“Everybody needs to go to the toilet sometimes!” that’s a wisdom – that sounds far better in Berlin slang – shared on a toilet that is still run by people in the middle of Berlin. You want to know where it is? I won’t tell you! Because here you still pay with coins instead of feeding a vending machine. If need be, you can also have a button sewed back on or at least borrow needle and thread. The famous plate on a stool at the entrance could also be a little treasure trove. I like going there, even if I don’t need to go to the toilet. And you surely get a saucy Berlin saying there for free. The lady there knows me quite well and calls me “John Rockefeller”. Of course we chat and I find out the latest news from the “underground” (underground because the toilet is in the basement). “Sure, you can look at the money but don’t cheat on Elke, because the euro is doing quite well for a change.” So I take a seat and have a quick look at Elke’s “toilet coins”. Toilet Elke speaks almost all the time without taking a breath. “Don’t look like that, Mr Privy Councillor, the old man sitting there counting money is a member of the vice squad and controls my work here. Sure, little man, I also take dollars!” It’s often hilarious but it’s worth it in the end because a 20 and a 50 cent piece from Malta accompanies me later when I leave the underground and go back into the light of day. In the basement you can hear Elke swearing: “Damn kids, don’t you have a mother? Go to her!” I just love Berlin humour. Only the Saxons are even funnier!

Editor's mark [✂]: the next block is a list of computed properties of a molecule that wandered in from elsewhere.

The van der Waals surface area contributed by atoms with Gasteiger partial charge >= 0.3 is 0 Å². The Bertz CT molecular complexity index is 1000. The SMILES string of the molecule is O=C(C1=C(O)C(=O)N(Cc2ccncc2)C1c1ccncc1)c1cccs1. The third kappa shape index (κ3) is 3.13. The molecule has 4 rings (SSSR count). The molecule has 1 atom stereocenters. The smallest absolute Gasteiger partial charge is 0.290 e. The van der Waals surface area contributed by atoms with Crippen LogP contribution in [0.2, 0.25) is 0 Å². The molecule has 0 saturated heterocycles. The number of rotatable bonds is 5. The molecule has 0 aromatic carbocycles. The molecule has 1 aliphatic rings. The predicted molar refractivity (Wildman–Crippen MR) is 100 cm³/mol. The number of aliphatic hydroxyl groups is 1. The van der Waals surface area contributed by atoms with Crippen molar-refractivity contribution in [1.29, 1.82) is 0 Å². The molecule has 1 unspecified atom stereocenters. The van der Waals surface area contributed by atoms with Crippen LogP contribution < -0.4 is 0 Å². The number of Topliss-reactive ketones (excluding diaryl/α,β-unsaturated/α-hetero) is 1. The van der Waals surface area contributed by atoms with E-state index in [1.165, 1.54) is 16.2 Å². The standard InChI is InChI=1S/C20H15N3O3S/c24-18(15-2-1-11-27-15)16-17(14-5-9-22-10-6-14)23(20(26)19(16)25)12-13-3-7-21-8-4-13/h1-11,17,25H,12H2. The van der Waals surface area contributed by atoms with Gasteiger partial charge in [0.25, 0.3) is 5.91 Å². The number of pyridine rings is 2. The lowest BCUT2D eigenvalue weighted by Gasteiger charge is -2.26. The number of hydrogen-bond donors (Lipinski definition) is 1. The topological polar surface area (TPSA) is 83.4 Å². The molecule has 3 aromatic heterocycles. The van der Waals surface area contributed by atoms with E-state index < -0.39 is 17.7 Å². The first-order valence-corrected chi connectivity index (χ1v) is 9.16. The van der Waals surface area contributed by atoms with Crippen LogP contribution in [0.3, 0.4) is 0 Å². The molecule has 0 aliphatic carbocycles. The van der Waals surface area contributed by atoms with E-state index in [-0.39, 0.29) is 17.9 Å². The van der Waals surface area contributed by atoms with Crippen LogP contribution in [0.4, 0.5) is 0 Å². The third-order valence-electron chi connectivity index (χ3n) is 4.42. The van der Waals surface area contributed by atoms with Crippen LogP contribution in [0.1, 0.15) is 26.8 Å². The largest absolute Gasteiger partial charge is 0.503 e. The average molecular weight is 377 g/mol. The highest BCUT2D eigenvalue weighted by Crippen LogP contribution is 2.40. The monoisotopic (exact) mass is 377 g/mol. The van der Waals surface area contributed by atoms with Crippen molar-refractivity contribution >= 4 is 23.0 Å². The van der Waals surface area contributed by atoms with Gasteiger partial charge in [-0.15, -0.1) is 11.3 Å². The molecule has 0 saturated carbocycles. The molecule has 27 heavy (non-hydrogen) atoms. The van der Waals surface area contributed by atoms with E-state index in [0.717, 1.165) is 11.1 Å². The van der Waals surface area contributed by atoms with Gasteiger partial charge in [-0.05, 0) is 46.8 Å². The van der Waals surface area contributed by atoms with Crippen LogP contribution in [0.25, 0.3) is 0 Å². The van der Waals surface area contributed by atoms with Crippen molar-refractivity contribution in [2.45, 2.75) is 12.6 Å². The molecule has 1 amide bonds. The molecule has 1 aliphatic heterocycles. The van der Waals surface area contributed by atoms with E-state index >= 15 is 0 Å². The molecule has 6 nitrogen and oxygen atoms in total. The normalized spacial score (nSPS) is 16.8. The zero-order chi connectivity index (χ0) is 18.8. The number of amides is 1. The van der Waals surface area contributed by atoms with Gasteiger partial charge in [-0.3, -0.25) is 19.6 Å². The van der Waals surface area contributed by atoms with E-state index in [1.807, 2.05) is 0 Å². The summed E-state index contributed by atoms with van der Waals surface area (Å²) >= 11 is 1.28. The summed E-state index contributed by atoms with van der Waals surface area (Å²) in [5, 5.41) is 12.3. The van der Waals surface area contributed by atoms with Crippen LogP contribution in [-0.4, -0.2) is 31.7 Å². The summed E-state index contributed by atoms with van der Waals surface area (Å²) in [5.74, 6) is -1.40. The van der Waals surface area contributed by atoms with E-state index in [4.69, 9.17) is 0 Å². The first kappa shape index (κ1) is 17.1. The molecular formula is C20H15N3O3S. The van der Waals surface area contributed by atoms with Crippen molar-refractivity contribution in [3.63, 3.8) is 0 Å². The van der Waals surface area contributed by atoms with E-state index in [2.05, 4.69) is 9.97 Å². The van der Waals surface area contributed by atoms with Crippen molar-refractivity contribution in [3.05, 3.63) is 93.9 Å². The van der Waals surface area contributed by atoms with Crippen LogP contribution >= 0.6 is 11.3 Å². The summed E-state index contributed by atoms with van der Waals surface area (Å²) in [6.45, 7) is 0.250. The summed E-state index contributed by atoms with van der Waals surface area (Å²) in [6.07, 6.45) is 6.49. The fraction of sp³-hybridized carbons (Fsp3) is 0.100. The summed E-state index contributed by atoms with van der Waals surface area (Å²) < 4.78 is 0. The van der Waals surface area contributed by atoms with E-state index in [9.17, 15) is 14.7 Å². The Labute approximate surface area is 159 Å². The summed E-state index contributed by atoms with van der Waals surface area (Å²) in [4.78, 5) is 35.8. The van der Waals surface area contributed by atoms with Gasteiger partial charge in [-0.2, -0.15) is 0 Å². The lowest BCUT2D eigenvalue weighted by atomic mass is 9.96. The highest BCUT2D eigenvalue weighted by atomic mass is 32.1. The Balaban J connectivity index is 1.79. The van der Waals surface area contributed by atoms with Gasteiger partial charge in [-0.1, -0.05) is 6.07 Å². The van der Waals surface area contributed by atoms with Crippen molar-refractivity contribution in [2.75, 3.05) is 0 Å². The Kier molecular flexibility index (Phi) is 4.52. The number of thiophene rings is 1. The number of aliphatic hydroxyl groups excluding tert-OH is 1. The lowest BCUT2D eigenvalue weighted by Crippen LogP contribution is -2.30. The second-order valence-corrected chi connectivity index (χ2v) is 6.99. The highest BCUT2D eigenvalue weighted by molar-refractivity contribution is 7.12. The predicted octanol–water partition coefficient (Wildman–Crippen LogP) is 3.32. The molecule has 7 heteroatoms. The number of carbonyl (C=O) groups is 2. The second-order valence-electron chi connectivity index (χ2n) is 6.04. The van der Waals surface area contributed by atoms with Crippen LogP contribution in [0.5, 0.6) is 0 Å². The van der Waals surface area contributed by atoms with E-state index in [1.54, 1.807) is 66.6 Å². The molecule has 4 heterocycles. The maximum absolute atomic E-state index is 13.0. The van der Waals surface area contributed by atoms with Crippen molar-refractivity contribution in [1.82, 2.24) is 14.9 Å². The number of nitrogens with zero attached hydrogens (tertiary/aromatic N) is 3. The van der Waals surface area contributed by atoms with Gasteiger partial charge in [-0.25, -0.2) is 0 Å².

Offers and Auctions Online

It is also worth looking around online and you find out a lot about current prices there. It will certainly happen that, even after all these efforts, you have to get hold of individual items by other means. Here, too, it costs nothing to ask. Once you have established contact with the seller, you can simply ask him if he could “by chance” add a mint state 2 euro coin of his country minted in year X to the items you ordered. Usually they are willing to do so – and you simply transfer 2 euros more to the seller. That shouldn’t be any problem at all. You may even start a coin friendship or help a collector to get hold of German euro coins.